Federal anti-discrimination laws (“Title VII”) prohibit an employer from refusing to hire a candidate to avoid accommodating a suspected, but unconfirmed religious practice, according to a recent United States Supreme Court decision.
In EEOC v. Abercrombie & Fitch Stores, Inc., Samantha Elauf applied and interviewed for an open position with a Tulsa, Oklahoma Abercrombie & Fitch store. Based on the assistant manager’s rating, Elauf qualified to be hired. The assistant manager, however, was concerned that Elauf’s headscarf would run afoul of Abercrombie’s “Look Policy,” which prohibited “caps” as too casual or informal. Elauf and the store manager did not discuss the headscarf or whether wearing it reflected a religious practice. Neither did they discuss the Look Policy or whether the situation warranted an accommodation. The assistant manager sought guidance from the store manager and then the district manager, inquiring whether the headscarf was a forbidden “cap” and informing them that she believed Elauf wore the headscarf because of her faith. The district manager confirmed the headscarf (and any other headwear whether religious or otherwise) would violate the Look Policy and directed the assistant manager not to hire Elauf.
Elauf, who is Muslim and wears the headscarf for religious reasons, filed a complaint with the Equal Employment Opportunity Commission (“EEOC”), which sued Abercrombie for violating Title VII. The EEOC claimed Abercrombie suspected Elauf wore the headscarf for religious reasons and unlawfully refused to hire her to avoid accommodating her religious practice. The district court agreed, granting summary judgment to the EEOC and awarding $20,000 to Elauf, who had since found a better paying job.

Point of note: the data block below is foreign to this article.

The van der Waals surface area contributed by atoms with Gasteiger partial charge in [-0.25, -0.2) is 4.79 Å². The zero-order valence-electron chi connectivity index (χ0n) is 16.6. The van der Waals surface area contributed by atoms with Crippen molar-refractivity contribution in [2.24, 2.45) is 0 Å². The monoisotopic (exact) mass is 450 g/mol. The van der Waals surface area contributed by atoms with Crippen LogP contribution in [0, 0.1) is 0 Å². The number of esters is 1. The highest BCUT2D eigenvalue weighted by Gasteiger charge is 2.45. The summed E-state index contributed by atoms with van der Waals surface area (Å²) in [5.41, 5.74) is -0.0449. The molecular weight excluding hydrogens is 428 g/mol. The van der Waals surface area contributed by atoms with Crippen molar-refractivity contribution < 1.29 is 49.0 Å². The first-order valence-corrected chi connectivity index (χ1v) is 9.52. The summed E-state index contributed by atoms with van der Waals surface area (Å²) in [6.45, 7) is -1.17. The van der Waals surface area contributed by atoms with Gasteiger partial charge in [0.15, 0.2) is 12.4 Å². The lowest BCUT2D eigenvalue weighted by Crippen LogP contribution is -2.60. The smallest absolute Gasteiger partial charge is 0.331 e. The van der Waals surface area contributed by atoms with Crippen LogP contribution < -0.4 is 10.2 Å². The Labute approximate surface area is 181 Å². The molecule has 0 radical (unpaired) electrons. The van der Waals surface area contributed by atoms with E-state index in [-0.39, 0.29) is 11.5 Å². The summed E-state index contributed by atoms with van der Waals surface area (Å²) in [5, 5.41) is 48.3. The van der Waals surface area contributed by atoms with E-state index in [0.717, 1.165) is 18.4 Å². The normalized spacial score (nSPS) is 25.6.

On appeal, the federal Court of Appeals for the Tenth Circuit (covering, among other states, Oklahoma and Colorado) reversed, concluding an employer is not liable for failing to provide a religious accommodation until the applicant notifies the employer—i.e., the employer has actual notice—of the need for the accommodation. The Tenth Circuit awarded summary judgment to Abercrombie, and the EEOC sought review.
The United States Supreme Court rejected the Tenth Circuit’s holding. Citing Title VII’s prohibition on taking action “because of” religion, the Court enunciated a “straightforward” rule: “An employer may not make an applicant’s religious practice, confirmed or otherwise, a factor in employment decisions.” The Court distinguished an employer’s motive from knowledge, finding the employer’s motive to be the central inquiry for a discrimination claim. Thus, to proceed on a claim, “an applicant need only show that his need for an accommodation was a motivating factor in the employer’s decision.” Here, the EEOC had met this standard.
The Court further recognized that Title VII demands more than “mere neutrality” in considering religious practices. Rather, it requires “otherwise-neutral policies to give way to the need for an accommodation.” Here, although Abercrombie’s Look Policy was facially neutral, Title VII required Abercrombie to affirmatively provide an accommodation for Elauf’s religious practices.
The decision left open several important issues, including: (1) whether there is a knowledge component of the motive requirement since an employer cannot be motivated by something it does not know or suspect and (2) the interplay of an employer’s undue hardship defense. On the latter point, all accommodations (whether of religious practices or otherwise) are subject to a reasonableness standard and an employer’s undue hardship defense, neither of which are abrogated by this decision.
Still, at a time when employers are emphasizing diversity and inclusion in the workplace, the decision provides a timely reminder of the interplay of religion and workplace practices. Maintaining a workplace that is not only legally compliant but also inclusive requires intentional planning, typically including implementation of appropriate policies or practices and, most importantly, manager training to ensure consistent application of those policies and practices.